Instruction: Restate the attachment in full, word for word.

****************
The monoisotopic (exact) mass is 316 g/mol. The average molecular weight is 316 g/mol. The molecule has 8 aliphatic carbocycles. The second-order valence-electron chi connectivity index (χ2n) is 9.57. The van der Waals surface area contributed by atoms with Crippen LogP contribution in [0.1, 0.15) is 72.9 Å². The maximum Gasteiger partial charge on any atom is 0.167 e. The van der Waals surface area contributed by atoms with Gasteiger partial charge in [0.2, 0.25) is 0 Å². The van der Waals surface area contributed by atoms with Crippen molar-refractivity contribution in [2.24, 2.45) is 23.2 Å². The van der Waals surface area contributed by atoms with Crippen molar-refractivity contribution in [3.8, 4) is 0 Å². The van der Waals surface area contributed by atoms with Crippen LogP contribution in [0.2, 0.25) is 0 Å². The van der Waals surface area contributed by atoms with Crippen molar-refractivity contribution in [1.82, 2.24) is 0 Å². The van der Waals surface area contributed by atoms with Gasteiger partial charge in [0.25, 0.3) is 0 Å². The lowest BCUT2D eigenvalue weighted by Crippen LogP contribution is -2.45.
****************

The monoisotopic (exact) mass is 316 g/mol. The average molecular weight is 316 g/mol. The molecule has 8 aliphatic carbocycles. The second-order valence-electron chi connectivity index (χ2n) is 9.57. The van der Waals surface area contributed by atoms with Crippen LogP contribution in [0.1, 0.15) is 72.9 Å². The maximum Gasteiger partial charge on any atom is 0.167 e. The van der Waals surface area contributed by atoms with Gasteiger partial charge in [0.2, 0.25) is 0 Å². The van der Waals surface area contributed by atoms with Crippen molar-refractivity contribution in [2.24, 2.45) is 23.2 Å². The van der Waals surface area contributed by atoms with Crippen molar-refractivity contribution in [3.8, 4) is 0 Å². The van der Waals surface area contributed by atoms with Crippen LogP contribution in [0.2, 0.25) is 0 Å². The van der Waals surface area contributed by atoms with Crippen molar-refractivity contribution in [1.82, 2.24) is 0 Å². The van der Waals surface area contributed by atoms with Gasteiger partial charge in [0.25, 0.3) is 0 Å². The lowest BCUT2D eigenvalue weighted by Crippen LogP contribution is -2.45.